As Congress returns from its August recess, many important construction-related bills remain incomplete. They include all of the fiscal 2007 spending measures, a big water resources bill and immigration and tax legislation. With only a few weeks to go before lawmakers leave to campaign full-time for the Nov. 7 elections, final action by then isn't likely on most of the unfinished bills. That makes a post-election session virtually inevitable.
As of Sept. 5, none of the 2007 appropriations bills had cleared Congress. Steve Hall, American Council of Engineering Companies' vice president for government affairs, says that before the pre-election recess, "I think they can make some small progress on the appropriations front." Furthest along are homeland security and defense spending bills. Hall says most of the other measures "will get done post election."
Larry Bory, HDR vice president for federal government relations, predicts lawmakers will wrap most of the appropriations bills into a "continuing resolution" that may fund programs "for at least two months, maybe three." Then, he expects they will pass an omnibus bill to set final spending levels for 2007.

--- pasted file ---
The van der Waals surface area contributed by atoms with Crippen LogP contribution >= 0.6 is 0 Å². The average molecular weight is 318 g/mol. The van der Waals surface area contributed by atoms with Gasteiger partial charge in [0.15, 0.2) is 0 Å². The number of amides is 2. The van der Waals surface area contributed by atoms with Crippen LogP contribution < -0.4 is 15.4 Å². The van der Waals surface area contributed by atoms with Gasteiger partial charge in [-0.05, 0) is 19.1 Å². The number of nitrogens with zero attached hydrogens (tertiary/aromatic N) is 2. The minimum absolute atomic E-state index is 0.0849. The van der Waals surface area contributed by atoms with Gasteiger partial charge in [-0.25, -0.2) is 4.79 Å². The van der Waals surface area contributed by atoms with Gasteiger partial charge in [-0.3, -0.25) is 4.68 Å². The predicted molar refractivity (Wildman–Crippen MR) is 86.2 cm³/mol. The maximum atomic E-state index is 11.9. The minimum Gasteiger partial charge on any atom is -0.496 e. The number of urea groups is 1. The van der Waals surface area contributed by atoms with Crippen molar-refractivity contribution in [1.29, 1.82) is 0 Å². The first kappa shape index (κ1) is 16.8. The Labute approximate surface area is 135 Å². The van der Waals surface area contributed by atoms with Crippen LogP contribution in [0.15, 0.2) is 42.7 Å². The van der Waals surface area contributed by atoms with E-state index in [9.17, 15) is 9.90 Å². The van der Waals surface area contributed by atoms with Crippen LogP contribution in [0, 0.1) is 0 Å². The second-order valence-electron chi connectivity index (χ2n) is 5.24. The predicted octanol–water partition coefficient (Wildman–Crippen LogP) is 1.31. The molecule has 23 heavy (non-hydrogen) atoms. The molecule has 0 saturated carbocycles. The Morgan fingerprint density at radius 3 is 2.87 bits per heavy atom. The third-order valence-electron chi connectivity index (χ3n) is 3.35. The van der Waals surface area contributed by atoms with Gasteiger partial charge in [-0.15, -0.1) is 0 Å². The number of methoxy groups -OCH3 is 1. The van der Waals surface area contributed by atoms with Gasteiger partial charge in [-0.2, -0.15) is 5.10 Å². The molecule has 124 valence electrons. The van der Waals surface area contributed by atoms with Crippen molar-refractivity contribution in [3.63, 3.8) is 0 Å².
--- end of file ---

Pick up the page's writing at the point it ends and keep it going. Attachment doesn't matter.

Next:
Unfinished Business Includes:
|FISCAL 2007||House passed 10 of its 11 bills; Senate approved 1 of 12.|
Conferees aim to merge differing House and Senate WRDA bills. Key issue: Corps project reviews.
|IMMIGRATION||Big split between House and Senate bills. Odds for a deal are long.|
|ESTATE TAX||May try again to pass package of estate tax cut, minimum wage hike, extensions of expiring tax breaks.|
May be attempt to revive Senate bill after it was blocked in May.
source: construction industry officials, ENR
Odds may be better for enacting the first Water Resources Development Act since 2000. In July the Senate passed a bill authorizing an es-timated $13 billion for Corps of Engineers projects. It will have to be melded with a $12-billion bill the House cleared last year. A key issue is how much outside review Congress will mandate for big Corps projects.The Senate bill is more demanding on that point than the House's.
Prospects are iffier for cutting the estate tax, hiking the minimum wage and extending expiring tax breaks, notably one for research and development spending. Senate Republicans linked the three items in a "trifecta," but that was blocked in late July. Majority Leader Bill Frist (R-Tenn.) may try again to pass the three-part plan. But ACEC's Hall says, "I would put that in the long-shot category."
Construction officials have been watching bills that would revamp immigration policy. The Associated General Contractors is concerned about provisions that would be "punitive" for employers, says Jeffrey Shoaf, senior executive director for government and public affairs. But the huge gap between the bills passed by the House and Senate may doom the legislation for this year.